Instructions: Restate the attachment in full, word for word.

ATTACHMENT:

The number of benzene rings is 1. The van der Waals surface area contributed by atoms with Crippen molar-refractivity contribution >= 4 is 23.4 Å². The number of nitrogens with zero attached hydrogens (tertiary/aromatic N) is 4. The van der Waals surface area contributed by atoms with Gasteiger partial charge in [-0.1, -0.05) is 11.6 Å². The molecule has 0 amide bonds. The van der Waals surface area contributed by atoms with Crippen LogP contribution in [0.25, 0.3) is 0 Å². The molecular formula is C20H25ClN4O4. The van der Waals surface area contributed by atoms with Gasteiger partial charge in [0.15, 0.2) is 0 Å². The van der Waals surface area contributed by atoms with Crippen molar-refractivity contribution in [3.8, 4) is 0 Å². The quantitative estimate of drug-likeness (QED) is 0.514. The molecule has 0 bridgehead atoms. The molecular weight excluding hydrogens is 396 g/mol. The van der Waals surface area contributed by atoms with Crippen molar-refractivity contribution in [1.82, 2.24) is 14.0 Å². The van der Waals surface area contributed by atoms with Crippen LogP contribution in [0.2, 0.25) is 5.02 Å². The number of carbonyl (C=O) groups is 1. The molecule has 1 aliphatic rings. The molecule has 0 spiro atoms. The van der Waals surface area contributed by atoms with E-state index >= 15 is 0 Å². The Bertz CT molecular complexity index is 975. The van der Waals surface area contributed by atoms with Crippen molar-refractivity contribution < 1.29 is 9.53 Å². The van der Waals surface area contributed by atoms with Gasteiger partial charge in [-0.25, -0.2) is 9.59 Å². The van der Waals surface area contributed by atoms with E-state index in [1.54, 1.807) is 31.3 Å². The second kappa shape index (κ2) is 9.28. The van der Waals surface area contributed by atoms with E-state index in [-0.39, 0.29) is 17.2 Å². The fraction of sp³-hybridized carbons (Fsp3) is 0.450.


The number of benzene rings is 1. The van der Waals surface area contributed by atoms with Crippen molar-refractivity contribution >= 4 is 23.4 Å². The number of nitrogens with zero attached hydrogens (tertiary/aromatic N) is 4. The van der Waals surface area contributed by atoms with Gasteiger partial charge in [-0.1, -0.05) is 11.6 Å². The molecule has 0 amide bonds. The van der Waals surface area contributed by atoms with Crippen LogP contribution in [0.25, 0.3) is 0 Å². The molecular formula is C20H25ClN4O4. The van der Waals surface area contributed by atoms with Gasteiger partial charge in [0.15, 0.2) is 0 Å². The van der Waals surface area contributed by atoms with Crippen molar-refractivity contribution in [3.8, 4) is 0 Å². The quantitative estimate of drug-likeness (QED) is 0.514. The molecule has 0 bridgehead atoms. The molecular weight excluding hydrogens is 396 g/mol. The van der Waals surface area contributed by atoms with Crippen molar-refractivity contribution in [1.82, 2.24) is 14.0 Å². The van der Waals surface area contributed by atoms with Crippen LogP contribution in [0.2, 0.25) is 5.02 Å². The number of carbonyl (C=O) groups is 1. The molecule has 1 aliphatic rings. The molecule has 0 spiro atoms. The van der Waals surface area contributed by atoms with E-state index >= 15 is 0 Å². The Bertz CT molecular complexity index is 975. The van der Waals surface area contributed by atoms with Crippen molar-refractivity contribution < 1.29 is 9.53 Å². The van der Waals surface area contributed by atoms with Gasteiger partial charge in [-0.25, -0.2) is 9.59 Å². The van der Waals surface area contributed by atoms with E-state index in [1.54, 1.807) is 31.3 Å². The second kappa shape index (κ2) is 9.28. The van der Waals surface area contributed by atoms with E-state index in [-0.39, 0.29) is 17.2 Å². The fraction of sp³-hybridized carbons (Fsp3) is 0.450.